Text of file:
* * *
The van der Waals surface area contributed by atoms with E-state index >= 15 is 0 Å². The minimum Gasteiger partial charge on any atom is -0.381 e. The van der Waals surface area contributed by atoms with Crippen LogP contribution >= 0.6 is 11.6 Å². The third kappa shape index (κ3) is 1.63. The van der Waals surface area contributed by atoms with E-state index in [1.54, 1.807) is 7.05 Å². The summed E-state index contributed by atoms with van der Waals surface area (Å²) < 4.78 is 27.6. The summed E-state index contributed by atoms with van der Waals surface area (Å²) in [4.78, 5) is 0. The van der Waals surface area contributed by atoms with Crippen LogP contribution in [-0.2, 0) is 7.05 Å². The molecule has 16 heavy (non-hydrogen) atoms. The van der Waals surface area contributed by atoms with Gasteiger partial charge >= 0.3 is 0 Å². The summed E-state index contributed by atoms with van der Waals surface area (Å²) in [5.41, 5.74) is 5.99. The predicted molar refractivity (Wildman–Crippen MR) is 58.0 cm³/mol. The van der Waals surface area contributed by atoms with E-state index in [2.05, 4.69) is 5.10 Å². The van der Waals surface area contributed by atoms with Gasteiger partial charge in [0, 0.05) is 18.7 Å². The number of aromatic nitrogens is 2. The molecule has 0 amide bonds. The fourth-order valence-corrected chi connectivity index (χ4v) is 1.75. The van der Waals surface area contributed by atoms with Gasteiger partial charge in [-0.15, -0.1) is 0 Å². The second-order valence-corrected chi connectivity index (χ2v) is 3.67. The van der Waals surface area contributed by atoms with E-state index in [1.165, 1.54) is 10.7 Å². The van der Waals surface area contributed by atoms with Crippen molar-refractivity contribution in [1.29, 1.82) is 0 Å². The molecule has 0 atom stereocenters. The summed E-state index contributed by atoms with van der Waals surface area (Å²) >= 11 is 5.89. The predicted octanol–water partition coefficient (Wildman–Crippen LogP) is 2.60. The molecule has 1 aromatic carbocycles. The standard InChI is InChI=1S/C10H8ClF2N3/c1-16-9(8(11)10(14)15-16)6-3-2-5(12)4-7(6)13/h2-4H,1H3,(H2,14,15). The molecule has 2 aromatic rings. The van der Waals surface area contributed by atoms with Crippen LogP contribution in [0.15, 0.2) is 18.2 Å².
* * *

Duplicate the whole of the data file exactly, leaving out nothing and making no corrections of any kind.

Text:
The van der Waals surface area contributed by atoms with E-state index >= 15 is 0 Å². The minimum Gasteiger partial charge on any atom is -0.381 e. The van der Waals surface area contributed by atoms with Crippen LogP contribution >= 0.6 is 11.6 Å². The third kappa shape index (κ3) is 1.63. The van der Waals surface area contributed by atoms with E-state index in [1.54, 1.807) is 7.05 Å². The summed E-state index contributed by atoms with van der Waals surface area (Å²) < 4.78 is 27.6. The summed E-state index contributed by atoms with van der Waals surface area (Å²) in [4.78, 5) is 0. The van der Waals surface area contributed by atoms with Crippen LogP contribution in [-0.2, 0) is 7.05 Å². The molecule has 16 heavy (non-hydrogen) atoms. The van der Waals surface area contributed by atoms with Gasteiger partial charge >= 0.3 is 0 Å². The summed E-state index contributed by atoms with van der Waals surface area (Å²) in [5.41, 5.74) is 5.99. The predicted molar refractivity (Wildman–Crippen MR) is 58.0 cm³/mol. The van der Waals surface area contributed by atoms with E-state index in [2.05, 4.69) is 5.10 Å². The van der Waals surface area contributed by atoms with Gasteiger partial charge in [0, 0.05) is 18.7 Å². The number of aromatic nitrogens is 2. The molecule has 0 amide bonds. The fourth-order valence-corrected chi connectivity index (χ4v) is 1.75. The van der Waals surface area contributed by atoms with Gasteiger partial charge in [-0.15, -0.1) is 0 Å². The second-order valence-corrected chi connectivity index (χ2v) is 3.67. The van der Waals surface area contributed by atoms with E-state index in [1.165, 1.54) is 10.7 Å². The van der Waals surface area contributed by atoms with Crippen molar-refractivity contribution in [1.29, 1.82) is 0 Å². The molecule has 0 atom stereocenters. The summed E-state index contributed by atoms with van der Waals surface area (Å²) >= 11 is 5.89. The predicted octanol–water partition coefficient (Wildman–Crippen LogP) is 2.60. The molecule has 1 aromatic carbocycles. The standard InChI is InChI=1S/C10H8ClF2N3/c1-16-9(8(11)10(14)15-16)6-3-2-5(12)4-7(6)13/h2-4H,1H3,(H2,14,15). The molecule has 2 aromatic rings. The van der Waals surface area contributed by atoms with Crippen LogP contribution in [0.15, 0.2) is 18.2 Å².